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Navigating Nausea: Coping Strategies for Sea Sickness

Updated: May 9, 2023

Ah, seasickness - the bane of every scuba diver's existence. That queasy feeling in your stomach as the boat rocks back and forth can really put a damper on your dive day.



Seasickness & Scuba Diving


Sea sickness, also known as motion sickness, is a common condition that affects many people when they travel by boat or other forms of transportation that involve motion. This condition is characterized by a range of symptoms, including nausea, dizziness, and vomiting, which can make travel extremely uncomfortable for those affected.


One of the primary causes of sea sickness is the conflict between the body's sensory systems. When we are on a boat or other moving vehicle, our inner ear (the vestibular system) senses the motion and acceleration of the vehicle, while our eyes see the stationary surroundings. This sensory mismatch can confuse the brain and lead to a feeling of motion sickness.


Another factor that can contribute to sea sickness is the body's response to changes in the environment. When the body experiences motion or acceleration, it sends signals to the brain to adjust to the new environment. This adjustment process can be disrupted in some people, leading to symptoms of motion sickness.


How To Deal With Seasick

Individual susceptibility to motion sickness can also play a role. Some people are simply more prone to motion sickness than others, due to differences in their sensitivity to motion, balance, and other factors.


Other factors that can contribute to sea sickness include dehydration, fatigue, anxiety, and stress. Dehydration can cause a range of symptoms that can make sea sickness worse, including dizziness and headaches. Fatigue can also make it more difficult for the body to adjust to the new environment, while anxiety and stress can increase the likelihood of experiencing symptoms of sea sickness.



But fear not we have compiled a list of tried-and-tested tips and tricks to combat seasickness and keep you feeling ship-shape (pun intended) in no time.



  1. Take ginger supplements: Ginger has been used for centuries as a natural remedy for nausea, and it's especially effective for combatting seasickness. Pop a few ginger supplements before your dive, or sip on some ginger tea while on the boat.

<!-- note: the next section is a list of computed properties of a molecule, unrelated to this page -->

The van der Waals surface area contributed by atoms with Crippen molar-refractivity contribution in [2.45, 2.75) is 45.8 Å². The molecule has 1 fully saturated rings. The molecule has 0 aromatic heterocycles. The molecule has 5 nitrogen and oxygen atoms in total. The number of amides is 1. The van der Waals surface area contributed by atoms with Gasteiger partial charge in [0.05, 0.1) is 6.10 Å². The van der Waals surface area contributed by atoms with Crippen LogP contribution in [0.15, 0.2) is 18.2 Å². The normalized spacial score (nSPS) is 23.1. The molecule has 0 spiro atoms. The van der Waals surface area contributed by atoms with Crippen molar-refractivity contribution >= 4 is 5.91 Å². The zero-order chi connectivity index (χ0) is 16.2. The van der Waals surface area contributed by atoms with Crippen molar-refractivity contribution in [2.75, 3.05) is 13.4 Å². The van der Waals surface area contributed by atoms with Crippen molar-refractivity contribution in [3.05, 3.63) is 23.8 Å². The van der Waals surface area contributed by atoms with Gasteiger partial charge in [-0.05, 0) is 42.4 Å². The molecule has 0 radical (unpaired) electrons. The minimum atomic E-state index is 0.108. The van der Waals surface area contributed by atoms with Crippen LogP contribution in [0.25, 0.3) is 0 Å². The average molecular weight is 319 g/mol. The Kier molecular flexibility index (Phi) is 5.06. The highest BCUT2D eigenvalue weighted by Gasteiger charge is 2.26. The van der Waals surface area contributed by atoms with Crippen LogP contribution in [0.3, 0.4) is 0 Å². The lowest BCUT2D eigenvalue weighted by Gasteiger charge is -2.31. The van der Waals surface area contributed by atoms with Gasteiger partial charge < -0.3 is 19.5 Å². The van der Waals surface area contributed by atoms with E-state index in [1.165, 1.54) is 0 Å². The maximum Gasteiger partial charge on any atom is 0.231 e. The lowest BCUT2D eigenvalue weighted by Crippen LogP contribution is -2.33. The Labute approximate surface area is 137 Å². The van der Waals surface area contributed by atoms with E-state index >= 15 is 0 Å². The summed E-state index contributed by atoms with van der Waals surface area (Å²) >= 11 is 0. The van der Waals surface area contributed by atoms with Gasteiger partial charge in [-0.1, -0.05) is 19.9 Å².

2. Use acupressure wristbands: These handy little wristbands apply pressure to a specific point on your wrist that's been known to alleviate nausea. They're inexpensive and can be found at most pharmacies.

  3. Stay hydrated: Dehydration can make seasickness worse, so make sure you're drinking plenty of water throughout the day. Just be sure to avoid alcohol and caffeine, as they can dehydrate you even more.

  4. Avoid greasy, heavy foods: As tempting as it may be to indulge in a big breakfast or lunch before your dive, heavy, greasy foods can make seasickness worse. Stick to light, easily-digestible snacks like crackers or fruit, and save the big meal for after your dive.

  5. Take breaks and get fresh air: Sometimes all it takes to combat seasickness is a change of scenery. Take breaks from the cabin and head to the deck for some fresh air and a change of pace.

  6. Focus on the horizon: Just like in the movies, focusing on the horizon can help stabilize your vision and reduce motion sickness. Find a spot on the boat where you can stare out at the steady line in the distance.

  7. Medication: Sometimes, even the most natural remedies just don't cut it. That's when it's time to break out the big guns - over-the-counter or prescription medication that's specifically designed to combat motion sickness. Just make sure to follow the dosage instructions carefully, and don't mix it with alcohol or other medications.

The causes of sea sickness are numerous and varied, ranging from inner ear imbalances to a general lack of sea legs. But fear not! By following our list of handy tips you'll massively reduce the chances of getting that green feeling, or at least reduce the symptoms. If all else fails, just make sure your standing downwind on the boat.

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